A CHURCH in Farsley, West Yorkshire, is believed to be the first to open a fully accessible Changing Places Toilet for severely disabled adults and children.
The initiative was inspired by a visit to the London Paralympics by the Vicar of St John’s, Farsley, the Revd Paul Tudge, and his wife, Rosie, who have two disabled sons, aged 19 and 18. The lavatories offer far more than standard disabled lavatories: the new one at St John’s has a hoist, an adult-sized changing table, and a shower.
The new lavatory (below) has been put in as part of a series of works to make St John’s more accessible and welcoming, and is open round the clock for anyone with a RADAR key. The cost was about £35,000, which was raised by the church.
Mrs Tudge said: “A Changing Places Toilet and a standard disabled toilet couldn’t be more different: if you are confined to a wheelchair, it is impossible to lift yourself out in a standard toilet. . . Our new loo has an electric table that goes up and down to change children and adults, and a hoist, and there is a room for a person in a wheelchair and a carer.”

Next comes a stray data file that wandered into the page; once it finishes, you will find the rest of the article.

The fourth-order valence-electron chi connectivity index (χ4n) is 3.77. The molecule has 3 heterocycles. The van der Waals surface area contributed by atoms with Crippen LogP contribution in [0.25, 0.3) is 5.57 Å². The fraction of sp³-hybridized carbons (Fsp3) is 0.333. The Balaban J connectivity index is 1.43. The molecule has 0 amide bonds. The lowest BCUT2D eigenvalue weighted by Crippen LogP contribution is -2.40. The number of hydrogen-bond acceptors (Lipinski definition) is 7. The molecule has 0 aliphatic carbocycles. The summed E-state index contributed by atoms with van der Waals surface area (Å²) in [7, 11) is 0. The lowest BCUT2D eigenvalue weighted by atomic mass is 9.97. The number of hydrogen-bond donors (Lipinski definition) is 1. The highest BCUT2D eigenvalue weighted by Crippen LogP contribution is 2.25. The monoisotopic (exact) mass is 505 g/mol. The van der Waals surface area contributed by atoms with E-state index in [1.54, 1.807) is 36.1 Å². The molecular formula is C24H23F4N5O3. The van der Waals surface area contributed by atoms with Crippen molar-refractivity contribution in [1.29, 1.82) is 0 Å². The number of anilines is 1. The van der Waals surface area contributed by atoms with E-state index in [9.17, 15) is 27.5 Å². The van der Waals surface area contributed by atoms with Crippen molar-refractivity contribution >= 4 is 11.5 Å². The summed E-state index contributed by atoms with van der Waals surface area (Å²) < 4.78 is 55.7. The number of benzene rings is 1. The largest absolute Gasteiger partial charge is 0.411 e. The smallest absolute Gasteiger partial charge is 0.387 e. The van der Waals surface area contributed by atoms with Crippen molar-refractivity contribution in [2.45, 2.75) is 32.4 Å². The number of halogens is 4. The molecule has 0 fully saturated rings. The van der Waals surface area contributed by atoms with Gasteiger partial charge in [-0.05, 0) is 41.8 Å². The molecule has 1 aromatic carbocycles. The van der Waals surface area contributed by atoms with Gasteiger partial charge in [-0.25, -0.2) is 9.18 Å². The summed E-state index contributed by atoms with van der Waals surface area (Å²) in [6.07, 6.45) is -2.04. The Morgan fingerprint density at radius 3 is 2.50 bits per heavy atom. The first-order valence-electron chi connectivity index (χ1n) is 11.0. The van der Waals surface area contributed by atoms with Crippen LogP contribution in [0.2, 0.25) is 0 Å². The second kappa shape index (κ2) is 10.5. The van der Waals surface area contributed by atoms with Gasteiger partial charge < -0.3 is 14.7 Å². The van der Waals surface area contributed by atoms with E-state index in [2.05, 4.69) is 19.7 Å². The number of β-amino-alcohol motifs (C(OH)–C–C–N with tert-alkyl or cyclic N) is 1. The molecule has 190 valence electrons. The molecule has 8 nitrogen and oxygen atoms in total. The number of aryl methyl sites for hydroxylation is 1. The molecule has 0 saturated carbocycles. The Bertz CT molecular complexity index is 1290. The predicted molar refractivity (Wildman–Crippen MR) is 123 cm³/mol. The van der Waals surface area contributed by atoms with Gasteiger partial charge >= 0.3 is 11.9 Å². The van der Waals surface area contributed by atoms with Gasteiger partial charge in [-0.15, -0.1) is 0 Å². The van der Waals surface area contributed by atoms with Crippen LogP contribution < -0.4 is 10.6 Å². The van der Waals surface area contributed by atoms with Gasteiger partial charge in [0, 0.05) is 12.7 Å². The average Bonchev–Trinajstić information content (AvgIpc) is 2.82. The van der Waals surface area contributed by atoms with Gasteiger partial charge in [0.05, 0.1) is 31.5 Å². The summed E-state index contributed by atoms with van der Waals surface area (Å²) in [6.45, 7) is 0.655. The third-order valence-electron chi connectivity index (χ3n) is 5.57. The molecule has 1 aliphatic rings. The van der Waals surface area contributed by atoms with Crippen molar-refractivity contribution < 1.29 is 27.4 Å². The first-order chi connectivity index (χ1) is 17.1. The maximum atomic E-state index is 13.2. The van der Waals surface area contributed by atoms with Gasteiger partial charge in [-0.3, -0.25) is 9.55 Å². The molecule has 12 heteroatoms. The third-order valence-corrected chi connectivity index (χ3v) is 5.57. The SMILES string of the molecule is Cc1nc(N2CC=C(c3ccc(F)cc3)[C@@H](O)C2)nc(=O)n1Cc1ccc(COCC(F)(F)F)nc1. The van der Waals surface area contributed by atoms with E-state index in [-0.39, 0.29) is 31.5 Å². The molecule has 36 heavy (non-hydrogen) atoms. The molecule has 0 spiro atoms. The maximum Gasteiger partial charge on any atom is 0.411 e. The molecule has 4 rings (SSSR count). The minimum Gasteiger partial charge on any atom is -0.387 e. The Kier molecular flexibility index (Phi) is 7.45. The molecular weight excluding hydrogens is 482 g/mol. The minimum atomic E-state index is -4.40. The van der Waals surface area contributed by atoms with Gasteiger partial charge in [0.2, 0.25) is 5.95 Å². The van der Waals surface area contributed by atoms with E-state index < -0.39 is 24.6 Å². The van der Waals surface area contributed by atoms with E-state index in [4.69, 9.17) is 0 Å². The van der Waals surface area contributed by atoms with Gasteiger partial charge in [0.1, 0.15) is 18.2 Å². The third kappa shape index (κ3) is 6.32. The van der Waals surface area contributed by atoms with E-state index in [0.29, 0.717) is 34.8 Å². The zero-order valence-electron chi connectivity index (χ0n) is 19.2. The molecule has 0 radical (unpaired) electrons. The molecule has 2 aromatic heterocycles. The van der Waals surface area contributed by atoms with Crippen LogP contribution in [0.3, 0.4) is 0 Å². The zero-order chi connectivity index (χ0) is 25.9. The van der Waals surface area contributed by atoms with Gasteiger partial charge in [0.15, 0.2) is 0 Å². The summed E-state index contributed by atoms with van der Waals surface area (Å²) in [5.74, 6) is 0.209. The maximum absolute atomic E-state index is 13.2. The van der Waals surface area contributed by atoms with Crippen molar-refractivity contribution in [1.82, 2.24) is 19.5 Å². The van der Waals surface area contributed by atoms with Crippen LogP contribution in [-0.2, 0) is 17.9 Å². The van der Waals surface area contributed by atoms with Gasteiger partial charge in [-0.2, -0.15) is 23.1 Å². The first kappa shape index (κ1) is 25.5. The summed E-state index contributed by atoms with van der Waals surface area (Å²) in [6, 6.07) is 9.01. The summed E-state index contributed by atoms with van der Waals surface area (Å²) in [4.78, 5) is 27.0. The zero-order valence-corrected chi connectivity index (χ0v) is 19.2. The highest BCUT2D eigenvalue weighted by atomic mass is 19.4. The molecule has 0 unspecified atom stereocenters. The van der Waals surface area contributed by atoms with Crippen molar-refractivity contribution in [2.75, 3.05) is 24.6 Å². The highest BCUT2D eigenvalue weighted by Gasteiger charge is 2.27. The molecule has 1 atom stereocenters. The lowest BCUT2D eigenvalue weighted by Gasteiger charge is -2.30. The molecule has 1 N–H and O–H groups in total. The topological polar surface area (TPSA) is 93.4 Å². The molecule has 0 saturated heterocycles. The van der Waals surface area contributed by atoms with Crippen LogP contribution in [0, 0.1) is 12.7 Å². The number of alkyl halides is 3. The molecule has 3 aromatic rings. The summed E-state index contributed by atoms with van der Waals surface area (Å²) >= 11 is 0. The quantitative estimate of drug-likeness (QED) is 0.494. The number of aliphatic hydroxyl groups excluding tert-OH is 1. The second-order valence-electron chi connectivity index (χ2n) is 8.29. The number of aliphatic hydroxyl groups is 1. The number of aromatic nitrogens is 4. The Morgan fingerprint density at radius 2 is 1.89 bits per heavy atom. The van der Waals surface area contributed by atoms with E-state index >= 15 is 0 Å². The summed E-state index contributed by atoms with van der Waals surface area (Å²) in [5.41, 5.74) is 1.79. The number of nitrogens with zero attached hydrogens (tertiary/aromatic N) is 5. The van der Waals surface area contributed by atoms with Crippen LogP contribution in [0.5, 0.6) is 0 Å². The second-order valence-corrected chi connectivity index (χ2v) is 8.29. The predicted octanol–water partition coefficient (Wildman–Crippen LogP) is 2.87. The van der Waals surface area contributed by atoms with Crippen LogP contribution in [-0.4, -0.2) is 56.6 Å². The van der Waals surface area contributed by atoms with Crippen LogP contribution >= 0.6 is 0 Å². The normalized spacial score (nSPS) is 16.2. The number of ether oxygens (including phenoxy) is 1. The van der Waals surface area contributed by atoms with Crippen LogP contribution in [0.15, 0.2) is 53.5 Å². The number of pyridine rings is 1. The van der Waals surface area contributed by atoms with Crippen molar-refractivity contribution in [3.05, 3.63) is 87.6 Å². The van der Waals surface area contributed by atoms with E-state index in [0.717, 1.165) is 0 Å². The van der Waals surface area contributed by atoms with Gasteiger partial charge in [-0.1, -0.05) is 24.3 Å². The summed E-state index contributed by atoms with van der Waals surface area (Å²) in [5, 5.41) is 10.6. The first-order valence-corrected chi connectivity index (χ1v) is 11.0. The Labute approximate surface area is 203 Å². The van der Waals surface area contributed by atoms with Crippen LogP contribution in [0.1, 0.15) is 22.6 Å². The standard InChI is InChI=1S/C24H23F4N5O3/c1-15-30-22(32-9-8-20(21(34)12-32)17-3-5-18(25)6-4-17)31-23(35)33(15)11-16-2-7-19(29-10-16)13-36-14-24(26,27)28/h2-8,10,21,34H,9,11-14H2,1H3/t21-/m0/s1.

Most city centres now have a Changing Places Toilet, but St John’s is believed to be the first church to install one.
Mrs Tudge is encouraging other churches to think about installing their own. “There are lots of charities that will help with funding, where it is seen as a community project. Once we started the project, we discovered people in our own congregation who had struggled to come to church without good toilet facilities.”
The lavatory has an external door, which means that it can be used at all times — not just by the church, but by the whole community. St John’s has put up signs in prominent locations around the area so that people become aware of the new facilities.
To mark its official opening, the architect Mike Overton tore the toilet-roll sash across the door, and cut the four-toilet-roll cake. Mrs Tudge tweeted: “This is not just your bog standard toilet!”